[Show abstract][Hide abstract] ABSTRACT: SrCu2(BO3)2 is the archetypal quantum magnet with a gapped dimer-singlet ground state and triplon excitations. It serves as an excellent realization of the Shastry-Sutherland model, up to small anisotropies arising from Dzyaloshinskii-Moriya interactions. Here we demonstrate that these anisotropies, in fact, give rise to topological character in the triplon band structure. The triplons form a new kind of Dirac cone with three bands touching at a single point, a spin-1 generalization of graphene. An applied magnetic field opens band gaps resulting in topological bands with Chern numbers ±2. SrCu2(BO3)2 thus provides a magnetic analogue of the integer quantum Hall effect and supports topologically protected edge modes. At a threshold value of the magnetic field set by the Dzyaloshinskii-Moriya interactions, the three triplon bands touch once again in a spin-1 Dirac cone, and lose their topological character. We predict a strong thermal Hall signature in the topological regime.
[Show abstract][Hide abstract] ABSTRACT: Recent experiments on the spin ice Dy$_2$Ti$_2$O$_7$, suggest that the
Pauling "ice entropy", characteristic of its Coulombic spin-liquid state, may
be lost at low temperatures [D. Pomaranski et al., Nature Phys. 9, 353 (2013)].
However, despite nearly two decades of intensive study, the nature of the
equilibrium ground state of spin-ice remains uncertain. Here we explore how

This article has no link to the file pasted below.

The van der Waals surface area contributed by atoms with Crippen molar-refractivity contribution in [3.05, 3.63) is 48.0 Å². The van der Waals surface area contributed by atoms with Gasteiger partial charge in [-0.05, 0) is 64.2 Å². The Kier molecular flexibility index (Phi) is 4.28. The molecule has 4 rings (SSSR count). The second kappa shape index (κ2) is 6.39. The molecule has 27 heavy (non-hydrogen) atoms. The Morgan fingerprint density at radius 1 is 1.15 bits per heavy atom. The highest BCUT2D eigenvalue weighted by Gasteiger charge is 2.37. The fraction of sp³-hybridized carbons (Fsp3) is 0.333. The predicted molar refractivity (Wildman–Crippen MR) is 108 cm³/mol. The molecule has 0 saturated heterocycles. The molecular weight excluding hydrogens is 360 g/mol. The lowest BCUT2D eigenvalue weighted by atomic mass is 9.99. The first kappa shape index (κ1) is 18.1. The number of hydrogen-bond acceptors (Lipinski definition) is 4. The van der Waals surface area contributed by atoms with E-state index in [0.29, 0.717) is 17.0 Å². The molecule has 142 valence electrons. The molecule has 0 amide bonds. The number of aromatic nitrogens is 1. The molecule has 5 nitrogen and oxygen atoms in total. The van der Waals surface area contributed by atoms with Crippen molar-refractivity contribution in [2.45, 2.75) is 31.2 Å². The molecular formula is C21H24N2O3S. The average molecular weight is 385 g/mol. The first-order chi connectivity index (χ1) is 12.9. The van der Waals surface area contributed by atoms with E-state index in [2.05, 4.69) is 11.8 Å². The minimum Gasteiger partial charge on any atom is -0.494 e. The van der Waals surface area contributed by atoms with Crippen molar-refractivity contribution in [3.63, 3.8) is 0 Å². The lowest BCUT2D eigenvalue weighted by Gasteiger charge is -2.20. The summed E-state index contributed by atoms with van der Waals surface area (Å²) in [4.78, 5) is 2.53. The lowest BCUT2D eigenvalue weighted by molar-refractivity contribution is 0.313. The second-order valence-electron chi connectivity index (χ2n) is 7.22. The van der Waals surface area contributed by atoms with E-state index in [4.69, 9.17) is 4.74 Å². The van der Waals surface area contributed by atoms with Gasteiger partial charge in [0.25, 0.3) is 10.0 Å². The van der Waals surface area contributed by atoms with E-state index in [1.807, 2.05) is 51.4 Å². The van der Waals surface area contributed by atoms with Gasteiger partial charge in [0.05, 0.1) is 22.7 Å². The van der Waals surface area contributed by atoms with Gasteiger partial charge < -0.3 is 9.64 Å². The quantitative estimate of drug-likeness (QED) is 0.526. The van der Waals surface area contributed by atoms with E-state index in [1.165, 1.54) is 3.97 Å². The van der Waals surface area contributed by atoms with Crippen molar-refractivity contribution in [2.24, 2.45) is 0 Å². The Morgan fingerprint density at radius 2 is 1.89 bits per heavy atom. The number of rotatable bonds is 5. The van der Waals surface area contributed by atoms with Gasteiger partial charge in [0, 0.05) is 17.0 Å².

long-range dipolar interactions $D$, short-range exchange interactions and
quantum fluctuations combine to determine the ground state of dipolar spin ice.
We find that ordered ground states are selected from a set of "chain states" in
which dipolar interactions are exponentially screened. Using both quantum and
classical Monte Carlo simulation, we establish phase diagrams as a function of
quantum tunneling $g$, and temperature $T$, and find that only a very small
$g_c \ll D$ is needed to stabilize a quantum spin-liquid ground state. We
discuss the implications of these results for Dy$_2$Ti$_2$O$_7$, and for the
"quantum spin ice" materials Yb$_2$Ti$_2$O$_7$, Tb$_2$Ti$_2$O$_7$ and
Pr$_2$Zr$_2$O$_7$.
[Show abstract][Hide abstract] ABSTRACT: The celebrated Shastry Sutherland model has a gapped dimer singlet ground
state. The material SrCu$_2$(BO$_3$)$_2$ serves as a good realization of this
model, upto small anisotropies arising from Dzyaloshinskii Moriya (DM)
interactions. The DM interactions admix a triplet component into the singlet
ground state and give rise to weakly dispersing triplon bands. We show that an
applied magnetic field splits the triplon modes and opens band gaps.
Surprisingly, we are left with topological bands with Chern numbers $\pm 2$.
SrCu$_2$(BO$_3$)$_2$ thus supports topologically protected triplonic edge modes
and is a magnetic analogue of the integer quantum Hall effect. At a critical
value of the magnetic field set by the strength of DM interactions, the three
triplon bands touch once again in a spin-1 generalization of a Dirac cone, and
lose their topological character. We predict a strong thermal Hall signature in
the topological regime.
[Show abstract][Hide abstract] ABSTRACT: We study electrons hopping on a kagome lattice at third filling described by
an extended Hubbard Hamiltonian with on-site and nearest-neighbour repulsions
in the strongly correlated limit. As a consequence of the commensurate filling